Sour Cherry Pie for the Fourth of July

2013 0703 IMG_2097 Cooked cherry pie detailIt’s hard to beat a simple, scrumptious pie made of just-picked sour cherries. There are only a few sweet dishes I ever crave, and this is one. I look forward to it every June in cherry season. The season, it turns out, is just one day, so I plan to be in town. It starts in the morning with a picking adventure at a local farm that grows exquisite Montmorency sour cherries (and many other amazing varieties) on small trees. The trees are lined up in rows under a gauzy overhead cover that keeps the birds out while diffusing the light and creating an acoustic environment in which snippets of conversation are overheard and meld together. Somebody could make a concert (or parody) of that alone. 

2013 0703 IMG_2080 Cherry Pie with cooky cutter and toolsSour cherries are fragile fellows, so they’re rushed home for our annual sour cherry jam. A few are pickled in sweet-sour liquid and seasoned with tarragon or bay leaf. The rest are hoarded for a big old pie. 

2013 0703 IMG_2069 Cherries in sugarThis is a really simple pie to make. The filling includes only cherries, sugar, and a thickener like tapioca. (Some people use cornstarch but that renders the cherries gluey, as if they came from a can.)  A couple years ago, I learned a trick from Melissa Clark of the Dining Section of the New York Times. She, like I, had a textural issue with the tapioca. The little slimy beads were a distraction. She recommended grinding them with sugar before adding them to the cherries. Perfect.

2013 0703 IMG_2045 Sout cherries in bowlFor fruit pies, like this one or blueberry pie, I pre-bake the bottom crust and decorate the top with fresh dough before the second baking. I typically make an all-butter crust but adding a little vegetable shortening (or lard if you want), produces a more tender result. A lattice top crust is traditional, but I like to play with my food so I cut out stars in honor of the holiday. Since they turned into starfish when draped over the cherry orbs – a kind of Salvador Dali melt — I would overlap them structurally the next time. The top crust is brushed with either beaten egg white or cream and sprinkled with coarse sugar, creating a textural and taste contrast to the tangy red cherries.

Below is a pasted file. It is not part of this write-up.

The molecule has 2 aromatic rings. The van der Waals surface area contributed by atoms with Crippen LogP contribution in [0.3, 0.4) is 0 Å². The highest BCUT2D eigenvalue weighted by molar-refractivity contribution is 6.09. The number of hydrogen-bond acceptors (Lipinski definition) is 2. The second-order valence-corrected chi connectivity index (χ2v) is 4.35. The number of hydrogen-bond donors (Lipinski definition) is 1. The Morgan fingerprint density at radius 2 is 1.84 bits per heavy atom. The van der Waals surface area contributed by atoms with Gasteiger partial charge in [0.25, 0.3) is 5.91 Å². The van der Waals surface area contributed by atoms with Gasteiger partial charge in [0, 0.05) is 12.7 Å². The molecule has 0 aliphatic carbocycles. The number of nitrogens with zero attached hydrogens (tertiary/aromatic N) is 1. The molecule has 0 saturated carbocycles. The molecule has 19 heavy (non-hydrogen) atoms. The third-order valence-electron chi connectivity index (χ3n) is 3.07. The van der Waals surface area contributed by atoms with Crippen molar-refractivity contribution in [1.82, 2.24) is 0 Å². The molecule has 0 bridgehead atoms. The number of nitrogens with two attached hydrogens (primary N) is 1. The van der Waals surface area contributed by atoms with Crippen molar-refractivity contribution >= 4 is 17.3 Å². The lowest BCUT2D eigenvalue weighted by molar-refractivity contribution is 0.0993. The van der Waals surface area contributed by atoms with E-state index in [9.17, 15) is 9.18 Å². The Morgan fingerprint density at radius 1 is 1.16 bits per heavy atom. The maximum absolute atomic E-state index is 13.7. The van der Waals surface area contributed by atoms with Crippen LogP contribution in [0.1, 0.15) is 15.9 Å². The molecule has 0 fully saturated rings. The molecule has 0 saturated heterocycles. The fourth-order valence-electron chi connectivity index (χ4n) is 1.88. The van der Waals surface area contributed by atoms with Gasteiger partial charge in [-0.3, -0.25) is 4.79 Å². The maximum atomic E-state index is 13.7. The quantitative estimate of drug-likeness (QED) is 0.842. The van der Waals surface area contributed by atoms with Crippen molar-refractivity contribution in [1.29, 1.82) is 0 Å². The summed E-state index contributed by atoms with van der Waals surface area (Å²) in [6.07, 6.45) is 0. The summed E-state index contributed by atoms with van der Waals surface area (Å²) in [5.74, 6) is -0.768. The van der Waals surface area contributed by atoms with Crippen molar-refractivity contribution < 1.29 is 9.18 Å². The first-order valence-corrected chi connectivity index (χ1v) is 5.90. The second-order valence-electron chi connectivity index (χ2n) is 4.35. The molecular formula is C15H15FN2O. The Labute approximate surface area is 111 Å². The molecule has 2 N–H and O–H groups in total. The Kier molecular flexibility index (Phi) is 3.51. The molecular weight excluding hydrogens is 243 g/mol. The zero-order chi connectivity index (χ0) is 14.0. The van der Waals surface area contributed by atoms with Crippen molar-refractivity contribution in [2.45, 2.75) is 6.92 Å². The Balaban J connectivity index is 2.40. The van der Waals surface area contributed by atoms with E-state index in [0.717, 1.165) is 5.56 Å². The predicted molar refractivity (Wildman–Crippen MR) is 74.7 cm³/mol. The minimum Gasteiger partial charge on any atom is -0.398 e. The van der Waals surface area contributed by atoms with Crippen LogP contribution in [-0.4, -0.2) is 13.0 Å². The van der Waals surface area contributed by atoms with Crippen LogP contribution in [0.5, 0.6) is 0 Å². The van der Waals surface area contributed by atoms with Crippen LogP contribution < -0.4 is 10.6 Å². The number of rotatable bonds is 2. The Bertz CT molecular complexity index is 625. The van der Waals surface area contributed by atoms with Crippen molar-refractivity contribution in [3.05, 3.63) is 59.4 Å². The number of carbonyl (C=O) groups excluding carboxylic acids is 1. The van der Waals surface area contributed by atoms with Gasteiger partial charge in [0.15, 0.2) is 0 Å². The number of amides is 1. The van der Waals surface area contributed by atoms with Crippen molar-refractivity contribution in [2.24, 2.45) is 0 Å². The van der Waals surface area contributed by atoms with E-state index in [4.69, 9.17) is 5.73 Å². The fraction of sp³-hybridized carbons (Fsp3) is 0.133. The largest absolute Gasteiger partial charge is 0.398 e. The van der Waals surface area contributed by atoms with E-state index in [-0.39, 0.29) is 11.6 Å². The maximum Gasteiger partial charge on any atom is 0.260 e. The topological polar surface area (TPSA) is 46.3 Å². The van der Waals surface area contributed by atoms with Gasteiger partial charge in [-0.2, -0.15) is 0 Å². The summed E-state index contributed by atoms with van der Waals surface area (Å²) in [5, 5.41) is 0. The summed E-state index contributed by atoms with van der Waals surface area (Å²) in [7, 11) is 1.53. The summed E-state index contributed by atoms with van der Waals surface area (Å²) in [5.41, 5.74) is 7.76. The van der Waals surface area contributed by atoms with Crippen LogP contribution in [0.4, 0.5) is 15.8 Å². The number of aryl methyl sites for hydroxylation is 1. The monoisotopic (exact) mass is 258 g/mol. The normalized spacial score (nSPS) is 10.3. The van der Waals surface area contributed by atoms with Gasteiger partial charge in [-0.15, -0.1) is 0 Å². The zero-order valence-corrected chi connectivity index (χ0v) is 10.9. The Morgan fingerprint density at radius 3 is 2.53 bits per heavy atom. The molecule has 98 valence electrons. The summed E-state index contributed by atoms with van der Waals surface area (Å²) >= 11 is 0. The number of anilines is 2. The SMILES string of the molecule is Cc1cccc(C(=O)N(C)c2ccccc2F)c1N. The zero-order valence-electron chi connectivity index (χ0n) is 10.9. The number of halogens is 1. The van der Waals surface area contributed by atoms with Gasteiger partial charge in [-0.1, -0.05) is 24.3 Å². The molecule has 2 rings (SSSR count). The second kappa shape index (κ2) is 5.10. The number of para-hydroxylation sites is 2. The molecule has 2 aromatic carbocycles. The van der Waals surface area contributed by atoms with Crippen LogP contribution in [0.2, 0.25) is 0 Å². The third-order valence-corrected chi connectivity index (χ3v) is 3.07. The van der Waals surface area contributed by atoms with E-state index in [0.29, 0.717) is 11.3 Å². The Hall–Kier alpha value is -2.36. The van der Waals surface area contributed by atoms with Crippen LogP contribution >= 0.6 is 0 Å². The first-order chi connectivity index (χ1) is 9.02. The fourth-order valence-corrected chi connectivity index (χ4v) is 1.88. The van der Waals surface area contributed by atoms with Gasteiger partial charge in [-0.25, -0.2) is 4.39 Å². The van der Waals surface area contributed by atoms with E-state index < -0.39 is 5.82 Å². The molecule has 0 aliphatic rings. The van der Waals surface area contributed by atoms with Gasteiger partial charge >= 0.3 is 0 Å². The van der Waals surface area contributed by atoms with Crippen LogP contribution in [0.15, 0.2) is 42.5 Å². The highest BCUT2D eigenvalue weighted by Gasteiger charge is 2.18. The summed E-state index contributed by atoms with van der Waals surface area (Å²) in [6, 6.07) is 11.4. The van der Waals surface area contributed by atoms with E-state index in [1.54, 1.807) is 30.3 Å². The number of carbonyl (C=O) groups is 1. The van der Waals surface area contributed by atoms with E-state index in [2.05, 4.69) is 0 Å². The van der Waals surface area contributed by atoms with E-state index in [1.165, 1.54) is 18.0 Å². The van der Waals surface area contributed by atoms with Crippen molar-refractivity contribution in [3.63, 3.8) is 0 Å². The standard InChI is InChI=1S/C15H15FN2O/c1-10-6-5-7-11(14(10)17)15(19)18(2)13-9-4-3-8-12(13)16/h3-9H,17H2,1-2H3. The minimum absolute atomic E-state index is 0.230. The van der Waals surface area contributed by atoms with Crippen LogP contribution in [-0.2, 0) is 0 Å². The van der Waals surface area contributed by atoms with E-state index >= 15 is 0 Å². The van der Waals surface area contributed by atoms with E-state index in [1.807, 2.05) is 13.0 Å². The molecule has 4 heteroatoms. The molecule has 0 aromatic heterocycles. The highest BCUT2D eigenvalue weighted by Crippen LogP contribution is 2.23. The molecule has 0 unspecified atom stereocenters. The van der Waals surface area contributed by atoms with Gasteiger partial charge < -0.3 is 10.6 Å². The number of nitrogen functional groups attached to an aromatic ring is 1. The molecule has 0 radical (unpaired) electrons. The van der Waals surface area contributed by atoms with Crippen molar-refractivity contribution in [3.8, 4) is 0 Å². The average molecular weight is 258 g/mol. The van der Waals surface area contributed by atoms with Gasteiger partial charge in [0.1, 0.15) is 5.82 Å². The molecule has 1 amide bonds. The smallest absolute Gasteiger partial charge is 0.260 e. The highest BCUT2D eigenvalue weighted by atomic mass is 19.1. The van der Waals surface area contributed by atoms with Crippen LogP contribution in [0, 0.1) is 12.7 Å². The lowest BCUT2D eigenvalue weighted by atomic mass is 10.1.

Sour Cherry Pie with thanks to Melissa Clark, NYT

1½ times your favorite piecrust recipe

2 lbs sour cherries, washed and pitted (about 3-4 c)

1 c granulated sugar

2 tbsp instant tapioca

Pinch ground cinnamon

Optional: 1 tbsp kirsch, brandy or grappa

2 tbsp cream or 1 egg white, lightly beaten

Coarse sugar

Make your favorite piecrust, scaling up the recipe from one crust to one a half crust to allow for the pie topping. Divide it into two parts: one-third (for the topping) and two-thirds (for the base) and refrigerate the dough for at least an hour.

Heat the oven to 400 degrees. Roll out two-third of the dough and fit it into a 9-inch pie pan. Cover the bottom and sides with aluminum foil and add pie weights to fill. (I use the same dried beans over and over.)  Bake for about 30 minutes and remove to a rack to cool. Remove the foil and weights after a minute or so. Reduce the oven temperature to 350 degrees.

Prepare the cherry filling. Place the pitted cherries in a large bowl. Whiz the sugar, tapioca and cinnamon in a food processor and stir into the cherries, adding the optional liquor.

Roll out the remaining dough and cut into long ribbons for a lattice-top pie or into shapes using a cookie cutter.

Pour the cherry filling into the prebaked pie shell and top it with the upper crust. Brush the upper crust with the cream or egg white and sprinkle with sugar.

Bake the pie for about 50 minutes until it is bubbly and the upper crust is golden. Cool thoroughly (about 2 hours) before serving as is or topped with whipped cream.

Makes 1 delicious nine-inch pie.

Categories: Pie, Stone fruitsTags:

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